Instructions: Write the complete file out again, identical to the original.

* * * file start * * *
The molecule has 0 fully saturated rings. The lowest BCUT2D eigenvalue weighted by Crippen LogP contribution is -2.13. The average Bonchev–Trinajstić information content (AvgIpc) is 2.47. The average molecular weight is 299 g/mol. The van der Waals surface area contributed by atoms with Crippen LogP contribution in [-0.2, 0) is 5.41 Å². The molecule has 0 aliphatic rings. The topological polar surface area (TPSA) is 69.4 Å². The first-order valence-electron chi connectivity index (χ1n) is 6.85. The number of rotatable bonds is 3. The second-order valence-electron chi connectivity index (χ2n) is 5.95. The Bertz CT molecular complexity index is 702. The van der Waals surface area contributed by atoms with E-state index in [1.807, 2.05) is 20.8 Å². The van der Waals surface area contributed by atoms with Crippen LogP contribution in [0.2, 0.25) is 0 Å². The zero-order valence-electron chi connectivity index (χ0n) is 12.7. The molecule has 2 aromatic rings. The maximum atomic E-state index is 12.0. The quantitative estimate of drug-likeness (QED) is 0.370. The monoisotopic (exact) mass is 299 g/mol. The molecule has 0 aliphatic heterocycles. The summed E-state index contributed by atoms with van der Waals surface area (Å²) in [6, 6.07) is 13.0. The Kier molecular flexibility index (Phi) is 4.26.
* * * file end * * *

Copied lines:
The molecule has 0 fully saturated rings. The lowest BCUT2D eigenvalue weighted by Crippen LogP contribution is -2.13. The average Bonchev–Trinajstić information content (AvgIpc) is 2.47. The average molecular weight is 299 g/mol. The van der Waals surface area contributed by atoms with Crippen LogP contribution in [-0.2, 0) is 5.41 Å². The molecule has 0 aliphatic rings. The topological polar surface area (TPSA) is 69.4 Å². The first-order valence-electron chi connectivity index (χ1n) is 6.85. The number of rotatable bonds is 3. The second-order valence-electron chi connectivity index (χ2n) is 5.95. The Bertz CT molecular complexity index is 702. The van der Waals surface area contributed by atoms with E-state index in [1.807, 2.05) is 20.8 Å². The van der Waals surface area contributed by atoms with Crippen LogP contribution in [0.2, 0.25) is 0 Å². The zero-order valence-electron chi connectivity index (χ0n) is 12.7. The molecule has 2 aromatic rings. The maximum atomic E-state index is 12.0. The quantitative estimate of drug-likeness (QED) is 0.370. The monoisotopic (exact) mass is 299 g/mol. The molecule has 0 aliphatic heterocycles. The summed E-state index contributed by atoms with van der Waals surface area (Å²) in [6, 6.07) is 13.0. The Kier molecular flexibility index (Phi) is 4.26.